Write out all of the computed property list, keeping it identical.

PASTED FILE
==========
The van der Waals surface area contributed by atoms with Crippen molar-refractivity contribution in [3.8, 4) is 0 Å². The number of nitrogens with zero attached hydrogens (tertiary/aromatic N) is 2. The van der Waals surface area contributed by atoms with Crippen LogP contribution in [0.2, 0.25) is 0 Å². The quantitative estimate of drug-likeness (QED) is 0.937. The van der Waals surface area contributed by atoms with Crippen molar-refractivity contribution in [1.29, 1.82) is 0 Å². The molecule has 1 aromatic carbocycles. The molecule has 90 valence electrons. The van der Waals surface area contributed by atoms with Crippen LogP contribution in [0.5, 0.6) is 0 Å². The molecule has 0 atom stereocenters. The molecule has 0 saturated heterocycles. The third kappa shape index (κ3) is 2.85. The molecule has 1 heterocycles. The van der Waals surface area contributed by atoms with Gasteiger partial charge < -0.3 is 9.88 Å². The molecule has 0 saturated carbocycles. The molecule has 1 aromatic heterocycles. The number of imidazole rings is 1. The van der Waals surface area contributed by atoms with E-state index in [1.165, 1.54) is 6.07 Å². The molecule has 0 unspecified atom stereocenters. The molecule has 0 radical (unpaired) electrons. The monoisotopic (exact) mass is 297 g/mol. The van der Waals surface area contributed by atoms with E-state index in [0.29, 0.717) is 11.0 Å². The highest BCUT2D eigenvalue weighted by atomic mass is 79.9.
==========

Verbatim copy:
The van der Waals surface area contributed by atoms with Crippen molar-refractivity contribution in [3.8, 4) is 0 Å². The number of nitrogens with zero attached hydrogens (tertiary/aromatic N) is 2. The van der Waals surface area contributed by atoms with Crippen LogP contribution in [0.2, 0.25) is 0 Å². The quantitative estimate of drug-likeness (QED) is 0.937. The van der Waals surface area contributed by atoms with Crippen molar-refractivity contribution in [1.29, 1.82) is 0 Å². The molecule has 1 aromatic carbocycles. The molecule has 90 valence electrons. The van der Waals surface area contributed by atoms with Crippen LogP contribution in [0.5, 0.6) is 0 Å². The molecule has 0 atom stereocenters. The molecule has 0 saturated heterocycles. The third kappa shape index (κ3) is 2.85. The molecule has 1 heterocycles. The van der Waals surface area contributed by atoms with Gasteiger partial charge < -0.3 is 9.88 Å². The molecule has 0 saturated carbocycles. The molecule has 1 aromatic heterocycles. The number of imidazole rings is 1. The van der Waals surface area contributed by atoms with E-state index in [1.165, 1.54) is 6.07 Å². The molecule has 0 unspecified atom stereocenters. The molecule has 0 radical (unpaired) electrons. The monoisotopic (exact) mass is 297 g/mol. The van der Waals surface area contributed by atoms with E-state index in [0.29, 0.717) is 11.0 Å². The highest BCUT2D eigenvalue weighted by atomic mass is 79.9.